While some superstars claim to be "just like us," meeting our favorite celebrities can be the highlight of our day, week, month, or even year.
When you write them fan mail, or post a comment on their social media accounts, it's a thrilling experience to get a response back, but if they reach out to you, chances are your exchange is too good to be true.
One woman learned this lesson the hard way when she believed she had been talking to the one and only Bruce Springsteen.
"I'm like 'Whoa Bruce Springsteen, I'm good how are you?'"
In an interview with CBS Chicago, a woman simply known as Mary (for the sake of anonymity) shared her story of how she was conned out of $11,500 by a scammer running a fake Bruce Springsteen Facebook page.
After Mary had commented on the fake page, a person posing as Springsteen reached out to her, which led to a conversation lasting for almost a full year.
"I have been loving Bruce Springsteen since the "˜80s, ever since I heard him and I thought, "˜oh this guy is so handsome and has a good voice,'" she said. 'I'm like 'Whoa Bruce Springsteen, I'm good how are you?'"
Mary said their messages "turned flirty," and the imposer said he was going to divorce his wife Patti Scialfa of 27 years.
"I was vulnerable at the time, but you know it hurt."
However, the fake "Tougher Than the Rest" singer said Scialfa had their bank accounts tied up, and asked for money, ideally in the form of iTunes gift cards.
"I sent him ITunes up to maybe four, five, six-hundred bucks, little by little every week," Mary explained.
She added that the fake Springsteen then texted her a picture of hoards of gold, claiming it was worth millions of dollars.
But he claimed he needed money to get it all shipped from Dubai.
"My mind was just so, so like maybe brainwashed or something I said okay how much money."
Mary eventually sent the scammer $11,500 through both MoneyGram, Western union and a cashiers check.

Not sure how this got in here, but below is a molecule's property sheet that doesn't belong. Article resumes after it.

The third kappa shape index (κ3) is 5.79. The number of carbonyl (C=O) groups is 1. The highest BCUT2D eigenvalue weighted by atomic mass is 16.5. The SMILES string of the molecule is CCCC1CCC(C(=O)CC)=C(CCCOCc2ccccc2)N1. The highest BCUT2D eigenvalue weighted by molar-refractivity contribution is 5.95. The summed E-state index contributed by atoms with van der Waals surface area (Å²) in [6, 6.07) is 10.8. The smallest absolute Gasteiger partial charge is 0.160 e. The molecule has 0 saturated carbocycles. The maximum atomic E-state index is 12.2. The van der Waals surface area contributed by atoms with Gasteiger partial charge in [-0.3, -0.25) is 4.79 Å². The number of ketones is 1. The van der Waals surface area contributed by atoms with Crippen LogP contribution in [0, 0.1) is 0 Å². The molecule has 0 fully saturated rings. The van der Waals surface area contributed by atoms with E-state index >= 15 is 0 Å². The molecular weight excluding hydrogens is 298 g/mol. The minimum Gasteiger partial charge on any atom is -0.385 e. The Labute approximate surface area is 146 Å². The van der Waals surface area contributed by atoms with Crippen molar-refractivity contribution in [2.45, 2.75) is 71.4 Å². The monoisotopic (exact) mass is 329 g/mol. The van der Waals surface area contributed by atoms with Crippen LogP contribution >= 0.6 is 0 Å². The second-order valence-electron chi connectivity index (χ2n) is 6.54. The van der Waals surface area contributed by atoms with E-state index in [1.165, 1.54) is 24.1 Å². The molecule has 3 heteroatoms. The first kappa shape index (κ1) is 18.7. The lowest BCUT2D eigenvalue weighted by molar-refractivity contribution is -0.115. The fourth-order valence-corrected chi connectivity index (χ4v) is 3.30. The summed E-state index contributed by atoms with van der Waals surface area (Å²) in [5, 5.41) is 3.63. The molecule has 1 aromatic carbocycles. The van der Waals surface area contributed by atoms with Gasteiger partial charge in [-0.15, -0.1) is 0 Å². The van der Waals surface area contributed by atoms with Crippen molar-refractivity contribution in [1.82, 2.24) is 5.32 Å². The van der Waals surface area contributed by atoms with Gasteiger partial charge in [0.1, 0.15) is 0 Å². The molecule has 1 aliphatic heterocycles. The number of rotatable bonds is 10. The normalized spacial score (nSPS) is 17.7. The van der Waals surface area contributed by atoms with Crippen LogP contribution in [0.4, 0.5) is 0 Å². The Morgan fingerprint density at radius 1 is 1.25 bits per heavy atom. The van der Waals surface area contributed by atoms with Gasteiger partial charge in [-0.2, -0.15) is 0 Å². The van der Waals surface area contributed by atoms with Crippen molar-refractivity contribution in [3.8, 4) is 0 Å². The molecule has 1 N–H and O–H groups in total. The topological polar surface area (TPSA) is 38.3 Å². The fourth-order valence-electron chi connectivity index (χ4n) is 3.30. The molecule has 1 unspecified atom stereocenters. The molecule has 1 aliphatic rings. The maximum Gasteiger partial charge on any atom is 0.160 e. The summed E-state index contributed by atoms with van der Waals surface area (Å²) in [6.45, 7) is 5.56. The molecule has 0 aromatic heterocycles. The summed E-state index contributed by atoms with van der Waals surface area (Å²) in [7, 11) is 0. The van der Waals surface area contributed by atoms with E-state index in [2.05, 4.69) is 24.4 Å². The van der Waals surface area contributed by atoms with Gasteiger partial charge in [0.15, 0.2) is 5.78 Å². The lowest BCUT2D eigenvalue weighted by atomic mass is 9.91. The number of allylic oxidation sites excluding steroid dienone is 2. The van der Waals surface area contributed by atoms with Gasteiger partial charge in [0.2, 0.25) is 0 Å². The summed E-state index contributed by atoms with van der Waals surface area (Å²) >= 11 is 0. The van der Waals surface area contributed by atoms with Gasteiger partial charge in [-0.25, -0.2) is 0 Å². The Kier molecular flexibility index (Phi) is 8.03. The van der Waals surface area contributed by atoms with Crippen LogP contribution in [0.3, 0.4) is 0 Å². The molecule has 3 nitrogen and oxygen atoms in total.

"I was vulnerable at the time, but you know it hurt, it hurts and you feel so stupid," Mary said.
"I was texting somebody who said they were Kenny."
Sadly, Mary isn't the only one who's been scammed out of thousands of dollars.
Ardiss Robbins, 78, said after she had liked a Kenny Chesney Facebook page, the impostor reached out to her. They then asked her for thousands of dollars.
"I was texting somebody who said they were Kenny," Robbins said, adding she sent the con artist "$10,000 all together."
"I realized now that Kenny Chesney never needed any of my money."
According to the police, the money ended up in China.
The U.S. Federal Trade Commission reported that in 2017, close to 350,000 people were victims of "imposter scams," where about one in five said they gave the scammers money.
The FTC also disclosed a staggering $328 million was "lost to someone pretending to be a loved one in trouble, a government official, tech support, or someone else who's not who they say they are, but who wants your money."
"If somebody asks you to send money through a money transfer or through ITunes gift cards or through prepaid gift card, don't do it," warned Todd Kossow of the FTC.
Have you ever been scammed? Let us know your story in the comments!